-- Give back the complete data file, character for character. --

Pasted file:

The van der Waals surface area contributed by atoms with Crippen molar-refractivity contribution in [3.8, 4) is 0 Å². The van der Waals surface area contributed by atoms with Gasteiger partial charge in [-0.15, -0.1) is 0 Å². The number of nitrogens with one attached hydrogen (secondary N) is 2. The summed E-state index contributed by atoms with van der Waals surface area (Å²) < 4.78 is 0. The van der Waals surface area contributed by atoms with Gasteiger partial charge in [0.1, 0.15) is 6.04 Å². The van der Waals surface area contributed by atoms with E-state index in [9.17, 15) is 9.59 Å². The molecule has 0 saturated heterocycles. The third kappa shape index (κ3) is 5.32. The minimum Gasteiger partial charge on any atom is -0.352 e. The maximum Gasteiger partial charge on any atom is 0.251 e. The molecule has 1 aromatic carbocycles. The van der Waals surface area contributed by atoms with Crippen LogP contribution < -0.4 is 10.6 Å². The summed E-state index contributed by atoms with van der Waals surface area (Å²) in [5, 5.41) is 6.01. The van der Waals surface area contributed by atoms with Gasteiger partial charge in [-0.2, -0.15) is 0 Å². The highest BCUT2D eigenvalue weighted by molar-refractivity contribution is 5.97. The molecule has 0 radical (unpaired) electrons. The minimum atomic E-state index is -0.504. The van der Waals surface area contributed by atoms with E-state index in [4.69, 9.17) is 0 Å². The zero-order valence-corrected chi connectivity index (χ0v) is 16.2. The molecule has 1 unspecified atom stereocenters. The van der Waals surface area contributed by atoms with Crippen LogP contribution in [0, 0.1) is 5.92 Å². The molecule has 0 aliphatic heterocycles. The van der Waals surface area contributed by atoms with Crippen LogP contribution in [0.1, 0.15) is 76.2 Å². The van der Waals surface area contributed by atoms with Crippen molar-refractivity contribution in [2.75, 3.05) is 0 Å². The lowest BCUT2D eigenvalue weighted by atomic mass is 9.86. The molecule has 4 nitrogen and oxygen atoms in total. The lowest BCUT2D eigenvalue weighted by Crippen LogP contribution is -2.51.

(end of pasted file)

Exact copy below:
The van der Waals surface area contributed by atoms with Crippen molar-refractivity contribution in [3.8, 4) is 0 Å². The van der Waals surface area contributed by atoms with Gasteiger partial charge in [-0.15, -0.1) is 0 Å². The number of nitrogens with one attached hydrogen (secondary N) is 2. The summed E-state index contributed by atoms with van der Waals surface area (Å²) < 4.78 is 0. The van der Waals surface area contributed by atoms with Gasteiger partial charge in [0.1, 0.15) is 6.04 Å². The van der Waals surface area contributed by atoms with E-state index in [9.17, 15) is 9.59 Å². The molecule has 0 saturated heterocycles. The third kappa shape index (κ3) is 5.32. The minimum Gasteiger partial charge on any atom is -0.352 e. The maximum Gasteiger partial charge on any atom is 0.251 e. The molecule has 1 aromatic carbocycles. The van der Waals surface area contributed by atoms with Crippen LogP contribution < -0.4 is 10.6 Å². The summed E-state index contributed by atoms with van der Waals surface area (Å²) in [5, 5.41) is 6.01. The van der Waals surface area contributed by atoms with Gasteiger partial charge in [-0.2, -0.15) is 0 Å². The highest BCUT2D eigenvalue weighted by molar-refractivity contribution is 5.97. The molecule has 0 radical (unpaired) electrons. The minimum atomic E-state index is -0.504. The van der Waals surface area contributed by atoms with E-state index in [4.69, 9.17) is 0 Å². The zero-order valence-corrected chi connectivity index (χ0v) is 16.2. The molecule has 1 unspecified atom stereocenters. The van der Waals surface area contributed by atoms with Crippen LogP contribution in [0, 0.1) is 5.92 Å². The molecule has 0 aliphatic heterocycles. The van der Waals surface area contributed by atoms with Crippen LogP contribution in [0.1, 0.15) is 76.2 Å². The van der Waals surface area contributed by atoms with Crippen molar-refractivity contribution in [2.75, 3.05) is 0 Å². The lowest BCUT2D eigenvalue weighted by atomic mass is 9.86. The molecule has 4 nitrogen and oxygen atoms in total. The lowest BCUT2D eigenvalue weighted by Crippen LogP contribution is -2.51.